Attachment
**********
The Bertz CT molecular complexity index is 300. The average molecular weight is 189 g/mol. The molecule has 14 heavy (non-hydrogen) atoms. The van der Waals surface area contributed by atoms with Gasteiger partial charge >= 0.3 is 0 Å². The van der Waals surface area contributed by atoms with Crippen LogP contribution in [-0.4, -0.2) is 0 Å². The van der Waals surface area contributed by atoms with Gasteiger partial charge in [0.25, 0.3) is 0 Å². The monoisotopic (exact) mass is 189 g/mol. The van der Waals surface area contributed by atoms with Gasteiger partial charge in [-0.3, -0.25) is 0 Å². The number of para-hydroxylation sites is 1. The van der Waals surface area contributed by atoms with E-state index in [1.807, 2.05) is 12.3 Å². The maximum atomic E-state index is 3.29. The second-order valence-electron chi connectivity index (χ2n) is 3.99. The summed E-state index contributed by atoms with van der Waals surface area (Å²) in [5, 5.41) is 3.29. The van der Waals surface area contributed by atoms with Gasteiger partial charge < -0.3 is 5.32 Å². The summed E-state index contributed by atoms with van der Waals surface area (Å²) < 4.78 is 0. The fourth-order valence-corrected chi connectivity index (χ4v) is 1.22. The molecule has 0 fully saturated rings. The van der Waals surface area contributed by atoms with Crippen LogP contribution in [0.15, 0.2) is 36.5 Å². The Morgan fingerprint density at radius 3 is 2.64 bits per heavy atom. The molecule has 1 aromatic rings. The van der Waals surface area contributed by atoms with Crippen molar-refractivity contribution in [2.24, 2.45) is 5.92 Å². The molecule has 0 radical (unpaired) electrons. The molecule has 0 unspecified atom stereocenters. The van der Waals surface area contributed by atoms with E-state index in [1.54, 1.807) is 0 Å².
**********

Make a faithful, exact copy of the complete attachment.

The Bertz CT molecular complexity index is 300. The average molecular weight is 189 g/mol. The molecule has 14 heavy (non-hydrogen) atoms. The van der Waals surface area contributed by atoms with Gasteiger partial charge >= 0.3 is 0 Å². The van der Waals surface area contributed by atoms with Crippen LogP contribution in [-0.4, -0.2) is 0 Å². The van der Waals surface area contributed by atoms with Gasteiger partial charge in [0.25, 0.3) is 0 Å². The monoisotopic (exact) mass is 189 g/mol. The van der Waals surface area contributed by atoms with Gasteiger partial charge in [-0.3, -0.25) is 0 Å². The number of para-hydroxylation sites is 1. The van der Waals surface area contributed by atoms with E-state index in [1.807, 2.05) is 12.3 Å². The maximum atomic E-state index is 3.29. The second-order valence-electron chi connectivity index (χ2n) is 3.99. The summed E-state index contributed by atoms with van der Waals surface area (Å²) in [5, 5.41) is 3.29. The van der Waals surface area contributed by atoms with Gasteiger partial charge < -0.3 is 5.32 Å². The summed E-state index contributed by atoms with van der Waals surface area (Å²) < 4.78 is 0. The fourth-order valence-corrected chi connectivity index (χ4v) is 1.22. The molecule has 0 fully saturated rings. The van der Waals surface area contributed by atoms with Crippen LogP contribution in [0.15, 0.2) is 36.5 Å². The Morgan fingerprint density at radius 3 is 2.64 bits per heavy atom. The molecule has 1 aromatic rings. The van der Waals surface area contributed by atoms with Crippen molar-refractivity contribution in [2.24, 2.45) is 5.92 Å². The molecule has 0 radical (unpaired) electrons. The molecule has 0 unspecified atom stereocenters. The van der Waals surface area contributed by atoms with E-state index in [1.54, 1.807) is 0 Å².